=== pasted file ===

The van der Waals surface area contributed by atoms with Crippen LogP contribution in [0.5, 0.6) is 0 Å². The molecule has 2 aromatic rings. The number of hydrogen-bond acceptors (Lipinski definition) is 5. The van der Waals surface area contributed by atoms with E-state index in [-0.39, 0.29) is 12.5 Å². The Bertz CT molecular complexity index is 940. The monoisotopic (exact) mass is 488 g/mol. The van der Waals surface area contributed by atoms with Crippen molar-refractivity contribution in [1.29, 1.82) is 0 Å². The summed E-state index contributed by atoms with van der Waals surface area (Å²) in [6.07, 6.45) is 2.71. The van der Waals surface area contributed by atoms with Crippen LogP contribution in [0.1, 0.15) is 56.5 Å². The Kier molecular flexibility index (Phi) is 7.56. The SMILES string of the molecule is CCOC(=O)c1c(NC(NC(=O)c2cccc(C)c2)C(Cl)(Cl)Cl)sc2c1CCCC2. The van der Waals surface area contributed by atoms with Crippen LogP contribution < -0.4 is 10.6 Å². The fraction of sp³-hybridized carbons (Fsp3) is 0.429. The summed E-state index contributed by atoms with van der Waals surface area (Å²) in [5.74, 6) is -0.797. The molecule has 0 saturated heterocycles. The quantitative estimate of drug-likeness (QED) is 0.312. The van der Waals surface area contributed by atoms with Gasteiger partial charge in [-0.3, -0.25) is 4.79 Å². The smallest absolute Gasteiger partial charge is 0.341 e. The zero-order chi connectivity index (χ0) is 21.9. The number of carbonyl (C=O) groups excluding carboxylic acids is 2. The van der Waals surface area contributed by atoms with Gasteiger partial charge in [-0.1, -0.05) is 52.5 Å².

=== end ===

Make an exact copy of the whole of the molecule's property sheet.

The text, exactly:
The van der Waals surface area contributed by atoms with Crippen LogP contribution in [0.5, 0.6) is 0 Å². The molecule has 2 aromatic rings. The number of hydrogen-bond acceptors (Lipinski definition) is 5. The van der Waals surface area contributed by atoms with E-state index in [-0.39, 0.29) is 12.5 Å². The Bertz CT molecular complexity index is 940. The monoisotopic (exact) mass is 488 g/mol. The van der Waals surface area contributed by atoms with Crippen molar-refractivity contribution in [1.29, 1.82) is 0 Å². The summed E-state index contributed by atoms with van der Waals surface area (Å²) in [6.07, 6.45) is 2.71. The van der Waals surface area contributed by atoms with Crippen LogP contribution in [0.1, 0.15) is 56.5 Å². The Kier molecular flexibility index (Phi) is 7.56. The SMILES string of the molecule is CCOC(=O)c1c(NC(NC(=O)c2cccc(C)c2)C(Cl)(Cl)Cl)sc2c1CCCC2. The van der Waals surface area contributed by atoms with Crippen LogP contribution < -0.4 is 10.6 Å². The fraction of sp³-hybridized carbons (Fsp3) is 0.429. The summed E-state index contributed by atoms with van der Waals surface area (Å²) in [5.74, 6) is -0.797. The molecule has 0 saturated heterocycles. The quantitative estimate of drug-likeness (QED) is 0.312. The van der Waals surface area contributed by atoms with Gasteiger partial charge in [-0.3, -0.25) is 4.79 Å². The smallest absolute Gasteiger partial charge is 0.341 e. The zero-order chi connectivity index (χ0) is 21.9. The number of carbonyl (C=O) groups excluding carboxylic acids is 2. The van der Waals surface area contributed by atoms with Gasteiger partial charge in [-0.1, -0.05) is 52.5 Å².